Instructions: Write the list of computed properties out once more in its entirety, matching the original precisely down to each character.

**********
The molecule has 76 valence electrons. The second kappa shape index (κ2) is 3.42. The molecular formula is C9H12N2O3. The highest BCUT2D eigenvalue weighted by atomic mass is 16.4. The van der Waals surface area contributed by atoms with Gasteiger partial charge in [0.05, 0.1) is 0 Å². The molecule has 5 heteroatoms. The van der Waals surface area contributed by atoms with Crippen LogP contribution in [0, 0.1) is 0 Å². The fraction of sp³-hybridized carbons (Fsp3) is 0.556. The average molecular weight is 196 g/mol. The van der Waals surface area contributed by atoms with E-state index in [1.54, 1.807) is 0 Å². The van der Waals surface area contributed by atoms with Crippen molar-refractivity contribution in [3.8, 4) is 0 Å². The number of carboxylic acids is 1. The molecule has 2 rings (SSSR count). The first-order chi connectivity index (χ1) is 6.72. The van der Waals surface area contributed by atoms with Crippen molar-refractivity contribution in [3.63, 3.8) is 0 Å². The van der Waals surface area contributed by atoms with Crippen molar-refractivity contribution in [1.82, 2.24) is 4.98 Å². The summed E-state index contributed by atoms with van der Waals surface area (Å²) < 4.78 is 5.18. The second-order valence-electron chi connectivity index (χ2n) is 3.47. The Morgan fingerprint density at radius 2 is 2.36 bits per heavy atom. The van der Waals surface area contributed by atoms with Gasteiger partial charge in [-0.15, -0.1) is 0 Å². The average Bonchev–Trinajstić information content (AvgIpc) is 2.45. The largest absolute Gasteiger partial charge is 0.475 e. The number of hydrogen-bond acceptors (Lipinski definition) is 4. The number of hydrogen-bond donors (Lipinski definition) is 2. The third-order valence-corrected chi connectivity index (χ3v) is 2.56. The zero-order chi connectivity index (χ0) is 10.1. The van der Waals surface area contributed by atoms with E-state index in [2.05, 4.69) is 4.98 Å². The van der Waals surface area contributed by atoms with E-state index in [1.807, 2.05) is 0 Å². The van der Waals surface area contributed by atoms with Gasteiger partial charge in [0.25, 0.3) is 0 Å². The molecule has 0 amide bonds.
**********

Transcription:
The molecule has 76 valence electrons. The second kappa shape index (κ2) is 3.42. The molecular formula is C9H12N2O3. The highest BCUT2D eigenvalue weighted by atomic mass is 16.4. The van der Waals surface area contributed by atoms with Gasteiger partial charge in [0.05, 0.1) is 0 Å². The molecule has 5 heteroatoms. The van der Waals surface area contributed by atoms with Crippen LogP contribution in [0, 0.1) is 0 Å². The fraction of sp³-hybridized carbons (Fsp3) is 0.556. The average molecular weight is 196 g/mol. The van der Waals surface area contributed by atoms with E-state index in [1.54, 1.807) is 0 Å². The van der Waals surface area contributed by atoms with Crippen molar-refractivity contribution in [3.8, 4) is 0 Å². The number of carboxylic acids is 1. The molecule has 2 rings (SSSR count). The first-order chi connectivity index (χ1) is 6.72. The van der Waals surface area contributed by atoms with Crippen molar-refractivity contribution in [3.63, 3.8) is 0 Å². The van der Waals surface area contributed by atoms with Crippen molar-refractivity contribution in [1.82, 2.24) is 4.98 Å². The summed E-state index contributed by atoms with van der Waals surface area (Å²) < 4.78 is 5.18. The second-order valence-electron chi connectivity index (χ2n) is 3.47. The Morgan fingerprint density at radius 2 is 2.36 bits per heavy atom. The van der Waals surface area contributed by atoms with Gasteiger partial charge in [-0.15, -0.1) is 0 Å². The average Bonchev–Trinajstić information content (AvgIpc) is 2.45. The largest absolute Gasteiger partial charge is 0.475 e. The number of hydrogen-bond acceptors (Lipinski definition) is 4. The number of hydrogen-bond donors (Lipinski definition) is 2. The third-order valence-corrected chi connectivity index (χ3v) is 2.56. The zero-order chi connectivity index (χ0) is 10.1. The van der Waals surface area contributed by atoms with E-state index in [2.05, 4.69) is 4.98 Å². The van der Waals surface area contributed by atoms with E-state index in [1.807, 2.05) is 0 Å². The van der Waals surface area contributed by atoms with Gasteiger partial charge in [0.25, 0.3) is 0 Å². The molecule has 0 amide bonds.